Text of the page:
YEP.14 – Main Menu Manager

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Have more control over your main menu straight from the Plugin Manager. Add, remove, hide, show, enable, disable commands from your main menu altogether!


Introduction


For those who wish to alter the various aspects of the main menu commands without needing to touch the source code can use this plugin to do so. Although this plugin mostly ports the menu creation process to the Plugin Manager parameters, it allows for a cleaner way to handle the menu command management process.


How to Use This Plugin


Each section in the parameters is divided up into various parts. Each of these parts play a role in how the menu command functions. Here’s what each part does:

Name
– This is how the command will appear visually in the main menu. This is an eval, which means, it’s code driven. If you want the command to appear just as it is, use ‘quotes’ around it.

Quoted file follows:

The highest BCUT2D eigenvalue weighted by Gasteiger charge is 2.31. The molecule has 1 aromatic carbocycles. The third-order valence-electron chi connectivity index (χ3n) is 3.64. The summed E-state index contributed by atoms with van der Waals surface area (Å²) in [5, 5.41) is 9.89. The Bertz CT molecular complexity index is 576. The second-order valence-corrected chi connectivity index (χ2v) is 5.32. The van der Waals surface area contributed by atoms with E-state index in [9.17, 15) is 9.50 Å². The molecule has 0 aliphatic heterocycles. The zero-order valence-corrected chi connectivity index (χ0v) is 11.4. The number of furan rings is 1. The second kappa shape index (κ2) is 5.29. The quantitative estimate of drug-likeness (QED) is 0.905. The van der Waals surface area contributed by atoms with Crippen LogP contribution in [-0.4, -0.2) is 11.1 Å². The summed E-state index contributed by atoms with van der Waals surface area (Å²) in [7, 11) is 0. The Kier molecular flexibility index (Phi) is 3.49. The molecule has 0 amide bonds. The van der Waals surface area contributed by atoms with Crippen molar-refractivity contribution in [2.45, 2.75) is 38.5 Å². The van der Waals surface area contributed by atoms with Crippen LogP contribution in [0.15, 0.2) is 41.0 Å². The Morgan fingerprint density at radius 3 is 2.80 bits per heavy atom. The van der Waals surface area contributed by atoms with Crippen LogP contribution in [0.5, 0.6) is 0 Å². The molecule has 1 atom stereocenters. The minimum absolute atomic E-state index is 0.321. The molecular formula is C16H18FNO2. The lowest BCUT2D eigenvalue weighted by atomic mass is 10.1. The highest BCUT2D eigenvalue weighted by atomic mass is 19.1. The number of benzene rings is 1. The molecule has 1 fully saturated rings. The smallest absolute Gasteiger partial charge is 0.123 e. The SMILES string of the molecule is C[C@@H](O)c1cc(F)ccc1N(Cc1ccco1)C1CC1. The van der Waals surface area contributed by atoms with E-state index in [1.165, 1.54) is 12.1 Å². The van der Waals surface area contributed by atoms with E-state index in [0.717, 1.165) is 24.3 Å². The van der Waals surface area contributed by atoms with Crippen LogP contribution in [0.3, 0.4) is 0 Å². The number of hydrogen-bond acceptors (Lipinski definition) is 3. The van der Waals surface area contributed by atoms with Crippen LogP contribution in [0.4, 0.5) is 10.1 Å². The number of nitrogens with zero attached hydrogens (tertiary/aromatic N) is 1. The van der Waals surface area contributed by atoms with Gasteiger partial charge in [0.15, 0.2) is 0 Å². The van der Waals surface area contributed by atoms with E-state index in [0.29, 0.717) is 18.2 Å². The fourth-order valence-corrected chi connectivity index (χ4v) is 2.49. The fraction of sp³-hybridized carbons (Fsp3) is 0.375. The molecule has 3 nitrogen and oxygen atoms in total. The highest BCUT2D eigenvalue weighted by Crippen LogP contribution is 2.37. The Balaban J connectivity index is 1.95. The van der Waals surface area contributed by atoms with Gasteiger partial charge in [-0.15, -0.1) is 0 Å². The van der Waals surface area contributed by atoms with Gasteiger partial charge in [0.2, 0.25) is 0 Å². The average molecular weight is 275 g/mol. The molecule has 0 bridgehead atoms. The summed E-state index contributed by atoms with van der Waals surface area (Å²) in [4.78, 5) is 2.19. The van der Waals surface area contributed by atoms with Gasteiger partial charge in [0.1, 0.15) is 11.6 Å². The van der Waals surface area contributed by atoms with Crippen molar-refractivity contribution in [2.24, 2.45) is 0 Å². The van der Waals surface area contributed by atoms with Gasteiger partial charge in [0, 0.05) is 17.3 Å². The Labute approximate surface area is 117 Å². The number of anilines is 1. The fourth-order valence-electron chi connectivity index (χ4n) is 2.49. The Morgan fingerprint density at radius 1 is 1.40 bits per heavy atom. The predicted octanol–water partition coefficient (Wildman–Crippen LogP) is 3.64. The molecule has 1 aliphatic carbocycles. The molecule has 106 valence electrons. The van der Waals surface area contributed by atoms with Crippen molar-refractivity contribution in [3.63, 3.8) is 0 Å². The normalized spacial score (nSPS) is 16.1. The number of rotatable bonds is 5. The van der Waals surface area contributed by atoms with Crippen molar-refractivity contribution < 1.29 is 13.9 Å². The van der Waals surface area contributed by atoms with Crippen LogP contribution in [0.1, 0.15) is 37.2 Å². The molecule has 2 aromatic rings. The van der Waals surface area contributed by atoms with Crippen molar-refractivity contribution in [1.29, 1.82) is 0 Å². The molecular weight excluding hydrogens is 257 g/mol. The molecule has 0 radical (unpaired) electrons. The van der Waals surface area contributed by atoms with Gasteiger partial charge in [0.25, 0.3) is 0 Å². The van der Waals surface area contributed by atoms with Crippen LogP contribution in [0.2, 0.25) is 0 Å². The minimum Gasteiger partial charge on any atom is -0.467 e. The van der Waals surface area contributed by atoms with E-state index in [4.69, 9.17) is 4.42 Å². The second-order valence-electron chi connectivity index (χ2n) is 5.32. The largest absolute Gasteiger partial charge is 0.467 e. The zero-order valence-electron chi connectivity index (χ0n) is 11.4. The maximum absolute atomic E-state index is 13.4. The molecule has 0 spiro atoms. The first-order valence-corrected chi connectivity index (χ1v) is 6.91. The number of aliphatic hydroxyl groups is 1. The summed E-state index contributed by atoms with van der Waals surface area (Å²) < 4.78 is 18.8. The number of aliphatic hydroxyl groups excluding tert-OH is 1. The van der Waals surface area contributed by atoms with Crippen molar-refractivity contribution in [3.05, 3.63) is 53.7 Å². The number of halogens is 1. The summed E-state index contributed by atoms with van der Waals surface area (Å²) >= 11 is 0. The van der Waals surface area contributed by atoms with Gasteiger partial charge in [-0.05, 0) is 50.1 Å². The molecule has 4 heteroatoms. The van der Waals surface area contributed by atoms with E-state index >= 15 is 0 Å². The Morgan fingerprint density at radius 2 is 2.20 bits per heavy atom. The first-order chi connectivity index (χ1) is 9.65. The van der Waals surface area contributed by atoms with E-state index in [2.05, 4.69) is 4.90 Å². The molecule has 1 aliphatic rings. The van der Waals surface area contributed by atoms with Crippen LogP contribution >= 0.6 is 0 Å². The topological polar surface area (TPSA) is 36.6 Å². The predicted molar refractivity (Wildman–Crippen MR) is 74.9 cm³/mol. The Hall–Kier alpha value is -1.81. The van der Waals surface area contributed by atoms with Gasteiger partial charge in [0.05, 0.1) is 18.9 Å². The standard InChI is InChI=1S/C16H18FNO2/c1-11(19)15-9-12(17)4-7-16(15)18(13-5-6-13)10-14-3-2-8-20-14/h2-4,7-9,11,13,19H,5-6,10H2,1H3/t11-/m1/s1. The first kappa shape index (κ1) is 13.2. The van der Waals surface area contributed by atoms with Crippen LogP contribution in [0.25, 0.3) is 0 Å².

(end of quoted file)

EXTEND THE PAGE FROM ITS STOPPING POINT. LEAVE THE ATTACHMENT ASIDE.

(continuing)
Symbol
– This is the identifier for the command. Each command should have a unique symbol, so much as to not cause conflicts with each command. However, shared symbols are perfectly fine as long as you’re fine with them performing the same function when selected.

Show
– This is an eval condition for whether or not the command shows up in the main menu. If you wish for this to always show up, simply use ‘true’ without the quotes.

Enabled
– This is an eval condition for whether or not the command is enabled. The difference between showing a command and enabling a command is that a command can show, but it can’t be selected because it isn’t enabled. If you wish for this command to always be enabled, use ‘true’ without the quotes.

Ext
– Stands for extension. This serves as a secondary symbol for the command and it can be used for pretty much anything. It has no direct impact on the command unless the command’s objective is related to the extension value. The majority of commands do not need to make use of the Ext value.

Main Bind